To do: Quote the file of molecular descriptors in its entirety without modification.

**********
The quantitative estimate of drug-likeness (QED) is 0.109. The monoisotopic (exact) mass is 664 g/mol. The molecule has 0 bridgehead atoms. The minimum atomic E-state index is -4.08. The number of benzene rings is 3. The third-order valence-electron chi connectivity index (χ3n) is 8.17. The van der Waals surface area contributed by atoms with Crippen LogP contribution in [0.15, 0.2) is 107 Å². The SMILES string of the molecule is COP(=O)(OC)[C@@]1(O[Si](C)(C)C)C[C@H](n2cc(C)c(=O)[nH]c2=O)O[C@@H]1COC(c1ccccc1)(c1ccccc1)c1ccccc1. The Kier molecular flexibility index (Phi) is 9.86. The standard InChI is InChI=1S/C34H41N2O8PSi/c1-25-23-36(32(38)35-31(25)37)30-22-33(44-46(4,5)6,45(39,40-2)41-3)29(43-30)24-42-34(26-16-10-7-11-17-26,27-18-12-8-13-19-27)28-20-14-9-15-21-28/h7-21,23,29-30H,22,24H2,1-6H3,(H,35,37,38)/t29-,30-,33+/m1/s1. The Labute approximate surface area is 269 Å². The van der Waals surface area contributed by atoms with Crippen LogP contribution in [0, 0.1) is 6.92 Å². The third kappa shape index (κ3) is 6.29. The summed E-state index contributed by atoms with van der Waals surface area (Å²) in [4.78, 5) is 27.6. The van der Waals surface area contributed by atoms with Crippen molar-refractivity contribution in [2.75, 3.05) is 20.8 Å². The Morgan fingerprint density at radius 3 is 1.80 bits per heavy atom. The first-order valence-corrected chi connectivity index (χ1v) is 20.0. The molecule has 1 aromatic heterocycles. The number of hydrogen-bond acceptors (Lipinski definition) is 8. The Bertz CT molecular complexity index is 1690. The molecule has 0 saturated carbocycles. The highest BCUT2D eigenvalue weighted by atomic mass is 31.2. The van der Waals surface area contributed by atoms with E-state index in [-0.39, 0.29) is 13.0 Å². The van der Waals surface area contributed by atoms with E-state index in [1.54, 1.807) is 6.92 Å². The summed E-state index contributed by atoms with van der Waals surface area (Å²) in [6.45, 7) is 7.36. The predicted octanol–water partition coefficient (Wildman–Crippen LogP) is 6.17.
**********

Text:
The quantitative estimate of drug-likeness (QED) is 0.109. The monoisotopic (exact) mass is 664 g/mol. The molecule has 0 bridgehead atoms. The minimum atomic E-state index is -4.08. The number of benzene rings is 3. The third-order valence-electron chi connectivity index (χ3n) is 8.17. The van der Waals surface area contributed by atoms with Crippen LogP contribution in [0.15, 0.2) is 107 Å². The SMILES string of the molecule is COP(=O)(OC)[C@@]1(O[Si](C)(C)C)C[C@H](n2cc(C)c(=O)[nH]c2=O)O[C@@H]1COC(c1ccccc1)(c1ccccc1)c1ccccc1. The Kier molecular flexibility index (Phi) is 9.86. The standard InChI is InChI=1S/C34H41N2O8PSi/c1-25-23-36(32(38)35-31(25)37)30-22-33(44-46(4,5)6,45(39,40-2)41-3)29(43-30)24-42-34(26-16-10-7-11-17-26,27-18-12-8-13-19-27)28-20-14-9-15-21-28/h7-21,23,29-30H,22,24H2,1-6H3,(H,35,37,38)/t29-,30-,33+/m1/s1. The Labute approximate surface area is 269 Å². The van der Waals surface area contributed by atoms with Crippen LogP contribution in [0, 0.1) is 6.92 Å². The third kappa shape index (κ3) is 6.29. The summed E-state index contributed by atoms with van der Waals surface area (Å²) in [4.78, 5) is 27.6. The van der Waals surface area contributed by atoms with Crippen molar-refractivity contribution in [2.75, 3.05) is 20.8 Å². The Morgan fingerprint density at radius 3 is 1.80 bits per heavy atom. The first-order valence-corrected chi connectivity index (χ1v) is 20.0. The molecule has 1 aromatic heterocycles. The number of hydrogen-bond acceptors (Lipinski definition) is 8. The Bertz CT molecular complexity index is 1690. The molecule has 0 saturated carbocycles. The highest BCUT2D eigenvalue weighted by atomic mass is 31.2. The van der Waals surface area contributed by atoms with E-state index in [-0.39, 0.29) is 13.0 Å². The van der Waals surface area contributed by atoms with E-state index in [1.54, 1.807) is 6.92 Å². The summed E-state index contributed by atoms with van der Waals surface area (Å²) in [6.45, 7) is 7.36. The predicted octanol–water partition coefficient (Wildman–Crippen LogP) is 6.17.